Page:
14

People Dynamics November 2011

of the current health system. Jacobs says that destructive criticism of NHI will only prolong a human tragedy that denies most South African citizens access to quality healthcare and should be avoided at all costs. “We need progressive and consultative forums under the National Economic Development and Labour Council (NEDLAC), whereby we can look at the objectives and evaluate progress, change plans, strategy or tactics, as we progress on this path to human dignity.” However, Jacobs says even after the introduction of NHI, private medical schemes are still expected to form part of South Africa’s healthcare system. “The minister made it clear that it is not the intention of Government to abolish private medical schemes if individual members wish to retain their membership. In addition, while the actual benefit set of what will be covered under the scheme was not defined, it was made clear that health benefits provided under the NHI system will not be fully comprehensive. “Following the introduction of NHI, there may still be a strong case for employers to offer additional top up medical benefits to employees, such as dread disease and critical illness policies. These can prove invaluable at the time of any claim by helping to ease the suffering for the patient.” Aon South Africa is a leading provider of risk management services, insurance and reinsurance brokerage, human capital and management consulting, and speciality insurance underwriting. The company employs more than 1500 professionals in its 17 offices in South Africa. Aon employs over 2000 people on the African continent. Aon South Africa’s head office is based in Sandton, Johannesburg.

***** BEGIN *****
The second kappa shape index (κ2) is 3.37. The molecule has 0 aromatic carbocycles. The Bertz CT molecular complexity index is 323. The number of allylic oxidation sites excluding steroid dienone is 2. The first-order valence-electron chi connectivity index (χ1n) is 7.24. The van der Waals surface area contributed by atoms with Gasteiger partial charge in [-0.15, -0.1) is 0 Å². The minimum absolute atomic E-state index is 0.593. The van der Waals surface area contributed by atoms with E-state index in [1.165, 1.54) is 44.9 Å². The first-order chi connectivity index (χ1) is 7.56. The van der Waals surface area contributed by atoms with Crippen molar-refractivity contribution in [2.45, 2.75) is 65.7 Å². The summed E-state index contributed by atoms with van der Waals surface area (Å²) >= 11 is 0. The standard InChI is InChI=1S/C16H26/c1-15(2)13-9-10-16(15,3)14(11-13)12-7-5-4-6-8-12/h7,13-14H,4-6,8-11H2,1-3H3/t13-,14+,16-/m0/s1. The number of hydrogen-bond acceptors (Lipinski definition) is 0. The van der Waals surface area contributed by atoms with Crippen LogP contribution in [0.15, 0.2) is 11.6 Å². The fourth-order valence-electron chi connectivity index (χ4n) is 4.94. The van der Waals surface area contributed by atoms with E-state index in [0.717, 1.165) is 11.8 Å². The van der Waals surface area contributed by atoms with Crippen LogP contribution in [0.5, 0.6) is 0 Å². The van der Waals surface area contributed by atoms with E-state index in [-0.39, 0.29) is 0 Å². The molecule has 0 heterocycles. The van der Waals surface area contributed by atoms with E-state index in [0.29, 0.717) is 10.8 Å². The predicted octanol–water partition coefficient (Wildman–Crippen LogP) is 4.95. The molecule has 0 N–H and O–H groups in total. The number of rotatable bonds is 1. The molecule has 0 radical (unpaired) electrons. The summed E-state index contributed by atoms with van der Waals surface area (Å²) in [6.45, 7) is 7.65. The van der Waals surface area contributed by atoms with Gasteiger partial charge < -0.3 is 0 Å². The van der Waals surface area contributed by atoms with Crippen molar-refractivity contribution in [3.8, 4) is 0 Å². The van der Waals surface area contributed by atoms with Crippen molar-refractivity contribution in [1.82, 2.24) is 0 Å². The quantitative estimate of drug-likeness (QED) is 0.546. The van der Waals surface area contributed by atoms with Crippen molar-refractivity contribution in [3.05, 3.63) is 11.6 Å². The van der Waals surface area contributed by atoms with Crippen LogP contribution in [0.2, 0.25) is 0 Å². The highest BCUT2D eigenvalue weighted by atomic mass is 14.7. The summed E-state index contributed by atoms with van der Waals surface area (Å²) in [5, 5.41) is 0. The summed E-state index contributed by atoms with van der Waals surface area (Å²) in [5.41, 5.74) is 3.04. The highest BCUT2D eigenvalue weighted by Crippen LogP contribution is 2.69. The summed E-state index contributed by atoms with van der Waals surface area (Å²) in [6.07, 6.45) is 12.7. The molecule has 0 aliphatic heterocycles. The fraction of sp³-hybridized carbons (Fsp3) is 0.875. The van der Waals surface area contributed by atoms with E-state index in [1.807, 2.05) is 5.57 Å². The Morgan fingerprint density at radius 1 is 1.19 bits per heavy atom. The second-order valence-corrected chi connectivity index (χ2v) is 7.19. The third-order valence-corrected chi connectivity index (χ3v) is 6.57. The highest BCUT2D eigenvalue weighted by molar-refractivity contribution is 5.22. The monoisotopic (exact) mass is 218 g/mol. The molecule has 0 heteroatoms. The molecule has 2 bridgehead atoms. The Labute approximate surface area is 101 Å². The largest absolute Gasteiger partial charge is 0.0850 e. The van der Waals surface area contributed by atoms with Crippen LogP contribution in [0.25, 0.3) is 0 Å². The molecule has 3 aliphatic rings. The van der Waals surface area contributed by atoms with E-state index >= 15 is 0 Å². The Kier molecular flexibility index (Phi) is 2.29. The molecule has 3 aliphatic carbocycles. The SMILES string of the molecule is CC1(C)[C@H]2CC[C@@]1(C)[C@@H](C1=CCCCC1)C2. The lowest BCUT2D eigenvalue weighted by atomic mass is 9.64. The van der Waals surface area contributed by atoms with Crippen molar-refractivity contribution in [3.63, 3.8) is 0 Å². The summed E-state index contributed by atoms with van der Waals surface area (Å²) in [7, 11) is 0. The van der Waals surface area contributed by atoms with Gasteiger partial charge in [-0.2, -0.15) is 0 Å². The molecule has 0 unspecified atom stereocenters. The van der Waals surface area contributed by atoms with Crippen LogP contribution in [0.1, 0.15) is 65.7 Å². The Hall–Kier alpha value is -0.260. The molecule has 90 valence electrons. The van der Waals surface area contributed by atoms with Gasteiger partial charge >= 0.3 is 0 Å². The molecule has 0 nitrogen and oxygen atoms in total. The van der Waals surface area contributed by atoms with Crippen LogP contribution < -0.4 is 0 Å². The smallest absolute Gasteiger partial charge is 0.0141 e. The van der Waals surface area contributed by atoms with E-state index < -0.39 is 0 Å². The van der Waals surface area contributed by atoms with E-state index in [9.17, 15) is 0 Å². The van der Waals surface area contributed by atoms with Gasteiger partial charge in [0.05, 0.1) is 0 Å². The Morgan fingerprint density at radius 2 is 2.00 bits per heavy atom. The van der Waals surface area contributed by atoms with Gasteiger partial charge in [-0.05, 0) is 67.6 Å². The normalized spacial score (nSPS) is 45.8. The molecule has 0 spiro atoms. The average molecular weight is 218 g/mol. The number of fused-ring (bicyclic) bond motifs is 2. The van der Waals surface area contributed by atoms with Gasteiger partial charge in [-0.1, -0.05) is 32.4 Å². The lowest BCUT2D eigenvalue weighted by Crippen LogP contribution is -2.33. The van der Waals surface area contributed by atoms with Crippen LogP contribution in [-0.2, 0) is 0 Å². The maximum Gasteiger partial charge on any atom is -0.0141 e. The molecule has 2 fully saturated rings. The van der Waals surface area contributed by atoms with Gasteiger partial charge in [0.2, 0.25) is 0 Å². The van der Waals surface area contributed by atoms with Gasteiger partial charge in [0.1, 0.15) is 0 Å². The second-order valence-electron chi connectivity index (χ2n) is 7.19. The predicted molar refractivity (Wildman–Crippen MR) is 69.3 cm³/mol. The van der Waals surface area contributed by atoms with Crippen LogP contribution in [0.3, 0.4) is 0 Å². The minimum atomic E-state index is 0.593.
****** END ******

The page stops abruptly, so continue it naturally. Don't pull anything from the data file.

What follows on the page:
MANAGEMENT

Why isn’t your direct report starting that new project? By Ken Blanchard

I